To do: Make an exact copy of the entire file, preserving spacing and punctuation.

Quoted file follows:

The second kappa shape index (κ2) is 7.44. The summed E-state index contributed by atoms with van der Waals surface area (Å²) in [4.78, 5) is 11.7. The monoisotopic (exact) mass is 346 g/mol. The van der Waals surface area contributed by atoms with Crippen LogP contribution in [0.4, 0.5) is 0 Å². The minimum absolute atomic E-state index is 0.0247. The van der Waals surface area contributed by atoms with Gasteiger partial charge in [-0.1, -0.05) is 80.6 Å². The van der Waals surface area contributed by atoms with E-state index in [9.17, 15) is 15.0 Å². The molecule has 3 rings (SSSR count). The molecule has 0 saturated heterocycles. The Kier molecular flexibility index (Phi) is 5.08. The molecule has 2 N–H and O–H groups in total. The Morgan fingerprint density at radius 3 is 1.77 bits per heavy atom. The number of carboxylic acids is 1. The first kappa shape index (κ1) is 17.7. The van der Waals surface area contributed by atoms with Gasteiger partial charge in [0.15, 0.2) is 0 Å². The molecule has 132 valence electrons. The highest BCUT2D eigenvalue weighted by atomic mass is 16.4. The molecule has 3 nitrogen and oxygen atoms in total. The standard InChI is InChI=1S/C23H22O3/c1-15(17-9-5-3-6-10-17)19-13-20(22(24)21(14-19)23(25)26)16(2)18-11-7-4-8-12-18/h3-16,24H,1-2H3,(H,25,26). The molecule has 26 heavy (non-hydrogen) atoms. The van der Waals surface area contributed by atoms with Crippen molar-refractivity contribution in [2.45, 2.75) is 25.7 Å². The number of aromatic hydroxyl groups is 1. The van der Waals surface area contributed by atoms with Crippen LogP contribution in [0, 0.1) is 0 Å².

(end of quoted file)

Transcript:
The second kappa shape index (κ2) is 7.44. The summed E-state index contributed by atoms with van der Waals surface area (Å²) in [4.78, 5) is 11.7. The monoisotopic (exact) mass is 346 g/mol. The van der Waals surface area contributed by atoms with Crippen LogP contribution in [0.4, 0.5) is 0 Å². The minimum absolute atomic E-state index is 0.0247. The van der Waals surface area contributed by atoms with Gasteiger partial charge in [-0.1, -0.05) is 80.6 Å². The van der Waals surface area contributed by atoms with E-state index in [9.17, 15) is 15.0 Å². The molecule has 3 rings (SSSR count). The molecule has 0 saturated heterocycles. The Kier molecular flexibility index (Phi) is 5.08. The molecule has 2 N–H and O–H groups in total. The Morgan fingerprint density at radius 3 is 1.77 bits per heavy atom. The number of carboxylic acids is 1. The first kappa shape index (κ1) is 17.7. The van der Waals surface area contributed by atoms with Gasteiger partial charge in [0.15, 0.2) is 0 Å². The molecule has 132 valence electrons. The highest BCUT2D eigenvalue weighted by atomic mass is 16.4. The molecule has 3 nitrogen and oxygen atoms in total. The standard InChI is InChI=1S/C23H22O3/c1-15(17-9-5-3-6-10-17)19-13-20(22(24)21(14-19)23(25)26)16(2)18-11-7-4-8-12-18/h3-16,24H,1-2H3,(H,25,26). The molecule has 26 heavy (non-hydrogen) atoms. The van der Waals surface area contributed by atoms with Crippen molar-refractivity contribution in [2.45, 2.75) is 25.7 Å². The number of aromatic hydroxyl groups is 1. The van der Waals surface area contributed by atoms with Crippen LogP contribution in [0, 0.1) is 0 Å².